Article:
Things got worse for the garment workers of New York after 9/11. “A lot of people lost their jobs in Lower Manhattan because Chinatown was so close to the Twin Towers,” Yu explains. “A lot of the trucks couldn’t get in to pick up and drop off garments, and that provided a window of opportunity for the real-estate developers to move in. It was at that point that a lot of workers ended up getting laid off.” Fortunately, her mother found work in Sunset Park, Brooklyn, where Yu and her sisters had grown up.

Much of Yu’s work centres on her Brooklyn neighbourhood, but she has also made a number of short documentaries about social justice and gender. In 2015, she co-founded the Chinatown Art Brigade(CAB) with artists Tomie Arai and ManSee Kong. CAB, a collective that seeks to precipitate change through art, also collaborates with the local tenants’ union to tackle the negative impact of gentrification on Sunset Park. Of course, New York City is not the only place experiencing the effects of what some are calling modern colonisation. Issues of economic and social displacement are global, and the art world, Yu argues, is complicit in pricing out local communities. So what can be done? I spoke to Yu about gentrification and what artists and galleries can do to help.

Emily Spicer: After the hunger strikes featured in your documentary Resilience, did the conditions in Chinatown factories improve?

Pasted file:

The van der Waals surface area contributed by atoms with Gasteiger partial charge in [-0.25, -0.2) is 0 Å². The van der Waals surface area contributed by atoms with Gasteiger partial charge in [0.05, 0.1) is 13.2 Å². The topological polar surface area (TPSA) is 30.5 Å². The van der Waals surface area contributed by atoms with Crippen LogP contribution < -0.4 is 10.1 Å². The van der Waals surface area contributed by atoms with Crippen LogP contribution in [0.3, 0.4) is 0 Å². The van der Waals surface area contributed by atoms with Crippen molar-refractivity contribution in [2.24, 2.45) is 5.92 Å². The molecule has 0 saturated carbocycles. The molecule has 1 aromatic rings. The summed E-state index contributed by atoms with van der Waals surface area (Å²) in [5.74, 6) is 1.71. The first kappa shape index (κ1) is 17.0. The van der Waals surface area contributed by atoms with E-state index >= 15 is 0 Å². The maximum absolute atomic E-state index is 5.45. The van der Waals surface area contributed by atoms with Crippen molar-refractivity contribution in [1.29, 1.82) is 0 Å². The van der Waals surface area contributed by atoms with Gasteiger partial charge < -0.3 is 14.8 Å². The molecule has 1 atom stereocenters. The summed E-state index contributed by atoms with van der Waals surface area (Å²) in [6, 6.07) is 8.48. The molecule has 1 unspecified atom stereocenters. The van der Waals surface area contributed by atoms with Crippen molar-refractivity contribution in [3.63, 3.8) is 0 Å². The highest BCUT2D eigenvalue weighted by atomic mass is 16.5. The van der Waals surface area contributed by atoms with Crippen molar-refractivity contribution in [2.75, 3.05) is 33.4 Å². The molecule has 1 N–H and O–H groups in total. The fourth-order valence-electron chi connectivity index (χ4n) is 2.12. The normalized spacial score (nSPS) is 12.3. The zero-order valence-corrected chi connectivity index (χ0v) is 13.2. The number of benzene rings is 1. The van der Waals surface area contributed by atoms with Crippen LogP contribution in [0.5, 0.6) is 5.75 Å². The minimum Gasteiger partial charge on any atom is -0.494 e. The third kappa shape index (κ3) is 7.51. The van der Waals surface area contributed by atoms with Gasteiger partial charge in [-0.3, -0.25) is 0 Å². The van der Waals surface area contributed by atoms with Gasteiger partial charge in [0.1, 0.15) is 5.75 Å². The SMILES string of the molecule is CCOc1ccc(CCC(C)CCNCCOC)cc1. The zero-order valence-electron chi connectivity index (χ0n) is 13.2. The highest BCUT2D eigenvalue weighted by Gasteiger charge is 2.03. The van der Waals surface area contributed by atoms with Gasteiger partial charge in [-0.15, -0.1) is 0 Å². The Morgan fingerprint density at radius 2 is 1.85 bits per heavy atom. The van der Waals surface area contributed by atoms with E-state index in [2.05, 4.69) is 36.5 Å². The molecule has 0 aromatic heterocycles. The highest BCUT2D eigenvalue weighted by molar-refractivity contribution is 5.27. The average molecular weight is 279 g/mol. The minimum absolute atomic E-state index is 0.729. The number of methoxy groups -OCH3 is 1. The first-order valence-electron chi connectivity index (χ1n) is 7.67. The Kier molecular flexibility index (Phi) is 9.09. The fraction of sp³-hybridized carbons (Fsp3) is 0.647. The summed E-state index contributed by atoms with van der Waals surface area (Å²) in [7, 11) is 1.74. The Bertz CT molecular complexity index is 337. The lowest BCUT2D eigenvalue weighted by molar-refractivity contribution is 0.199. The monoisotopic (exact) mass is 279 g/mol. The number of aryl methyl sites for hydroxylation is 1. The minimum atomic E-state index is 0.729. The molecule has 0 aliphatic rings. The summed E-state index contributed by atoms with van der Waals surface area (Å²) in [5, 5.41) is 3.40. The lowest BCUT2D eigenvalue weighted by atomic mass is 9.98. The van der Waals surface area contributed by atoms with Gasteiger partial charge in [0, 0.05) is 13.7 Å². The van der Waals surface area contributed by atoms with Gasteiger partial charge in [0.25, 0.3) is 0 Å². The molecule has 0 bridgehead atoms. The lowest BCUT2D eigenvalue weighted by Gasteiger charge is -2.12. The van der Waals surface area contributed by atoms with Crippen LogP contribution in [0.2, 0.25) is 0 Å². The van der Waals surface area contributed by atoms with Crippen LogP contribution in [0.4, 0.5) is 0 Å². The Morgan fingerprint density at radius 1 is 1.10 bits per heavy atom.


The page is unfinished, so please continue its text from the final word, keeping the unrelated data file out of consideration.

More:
Betty Yu: The conditions are still bad. The sweatshops are coming back with similar conditions that my mum worked under, but not in such large numbers, so there’s not a lot of media attention because folks think they’re all overseas now.


Open City Magazine: Mapping Displacement and Resistance in Sunset Park

How arts and tech can preserve intergenerational neighborhood stories and fight back against gentrification.

By Huiying Bernice Chan


Teresa Gutierrez’s cadences in Spanish pulsated through the television screen as she described the changes happening in Sunset Park, her neighborhood in Brooklyn.

“The rents are so high that our community can’t find decent housing or a healthy place to live for themselves,” Gutierrez, a long-time resident and immigrant rights organizer, said. “We need to organize to protect ourselves to know our rights.”

Gutierrez was among numerous Sunset Park residents who were interviewed by multimedia artist and activist Betty Yu for her interactive, multimedia exhibit, “(Dis)Placed in Sunset Park.”

“Sunset Park is home to one of the largest populations of Chinese residents in New York City, exceeding the number of those living in Manhattan’s Chinatown.”

Yu, a long-time Sunset Park resident, opened her exhibit highlighting the accelerated gentrification and community resistance in Sunset Park in September at the Open Source Gallery, in the heart of where she conducted her interviews.